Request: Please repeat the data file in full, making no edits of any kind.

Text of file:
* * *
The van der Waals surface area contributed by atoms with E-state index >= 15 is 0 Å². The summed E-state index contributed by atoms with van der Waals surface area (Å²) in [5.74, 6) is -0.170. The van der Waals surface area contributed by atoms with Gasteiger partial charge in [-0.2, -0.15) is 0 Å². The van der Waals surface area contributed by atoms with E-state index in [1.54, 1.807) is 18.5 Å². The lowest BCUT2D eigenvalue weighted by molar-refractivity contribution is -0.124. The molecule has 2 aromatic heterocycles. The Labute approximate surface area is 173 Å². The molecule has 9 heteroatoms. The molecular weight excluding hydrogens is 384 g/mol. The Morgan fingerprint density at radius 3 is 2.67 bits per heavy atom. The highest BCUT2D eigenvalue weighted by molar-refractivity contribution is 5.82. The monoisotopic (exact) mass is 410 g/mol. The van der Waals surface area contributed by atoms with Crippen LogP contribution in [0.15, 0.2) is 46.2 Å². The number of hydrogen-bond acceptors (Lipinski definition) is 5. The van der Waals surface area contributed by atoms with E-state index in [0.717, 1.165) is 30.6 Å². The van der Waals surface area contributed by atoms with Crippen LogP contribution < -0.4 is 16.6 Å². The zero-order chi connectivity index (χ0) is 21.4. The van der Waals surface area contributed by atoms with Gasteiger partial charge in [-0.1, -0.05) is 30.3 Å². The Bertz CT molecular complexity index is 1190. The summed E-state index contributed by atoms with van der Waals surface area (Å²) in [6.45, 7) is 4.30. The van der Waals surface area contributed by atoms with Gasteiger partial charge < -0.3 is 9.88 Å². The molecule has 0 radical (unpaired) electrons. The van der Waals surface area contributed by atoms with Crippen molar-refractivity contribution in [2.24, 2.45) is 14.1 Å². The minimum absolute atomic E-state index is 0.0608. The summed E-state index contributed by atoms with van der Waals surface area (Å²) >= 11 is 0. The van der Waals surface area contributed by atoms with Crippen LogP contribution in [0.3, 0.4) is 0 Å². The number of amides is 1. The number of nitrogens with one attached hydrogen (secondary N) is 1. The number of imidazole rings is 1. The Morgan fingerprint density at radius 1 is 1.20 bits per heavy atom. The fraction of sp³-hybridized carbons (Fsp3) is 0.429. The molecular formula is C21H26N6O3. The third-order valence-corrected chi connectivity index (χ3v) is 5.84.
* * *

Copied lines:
The van der Waals surface area contributed by atoms with E-state index >= 15 is 0 Å². The summed E-state index contributed by atoms with van der Waals surface area (Å²) in [5.74, 6) is -0.170. The van der Waals surface area contributed by atoms with Gasteiger partial charge in [-0.2, -0.15) is 0 Å². The van der Waals surface area contributed by atoms with E-state index in [1.54, 1.807) is 18.5 Å². The lowest BCUT2D eigenvalue weighted by molar-refractivity contribution is -0.124. The molecule has 2 aromatic heterocycles. The Labute approximate surface area is 173 Å². The molecule has 9 heteroatoms. The molecular weight excluding hydrogens is 384 g/mol. The Morgan fingerprint density at radius 3 is 2.67 bits per heavy atom. The highest BCUT2D eigenvalue weighted by molar-refractivity contribution is 5.82. The monoisotopic (exact) mass is 410 g/mol. The van der Waals surface area contributed by atoms with Crippen LogP contribution in [0.15, 0.2) is 46.2 Å². The number of hydrogen-bond acceptors (Lipinski definition) is 5. The van der Waals surface area contributed by atoms with E-state index in [0.717, 1.165) is 30.6 Å². The van der Waals surface area contributed by atoms with Crippen LogP contribution < -0.4 is 16.6 Å². The zero-order chi connectivity index (χ0) is 21.4. The van der Waals surface area contributed by atoms with Gasteiger partial charge in [-0.1, -0.05) is 30.3 Å². The Bertz CT molecular complexity index is 1190. The summed E-state index contributed by atoms with van der Waals surface area (Å²) in [6.45, 7) is 4.30. The van der Waals surface area contributed by atoms with Gasteiger partial charge < -0.3 is 9.88 Å². The molecule has 0 radical (unpaired) electrons. The van der Waals surface area contributed by atoms with Crippen molar-refractivity contribution in [2.24, 2.45) is 14.1 Å². The minimum absolute atomic E-state index is 0.0608. The summed E-state index contributed by atoms with van der Waals surface area (Å²) >= 11 is 0. The van der Waals surface area contributed by atoms with Crippen LogP contribution in [0.3, 0.4) is 0 Å². The number of amides is 1. The number of nitrogens with one attached hydrogen (secondary N) is 1. The number of imidazole rings is 1. The Morgan fingerprint density at radius 1 is 1.20 bits per heavy atom. The fraction of sp³-hybridized carbons (Fsp3) is 0.429. The molecular formula is C21H26N6O3. The third-order valence-corrected chi connectivity index (χ3v) is 5.84.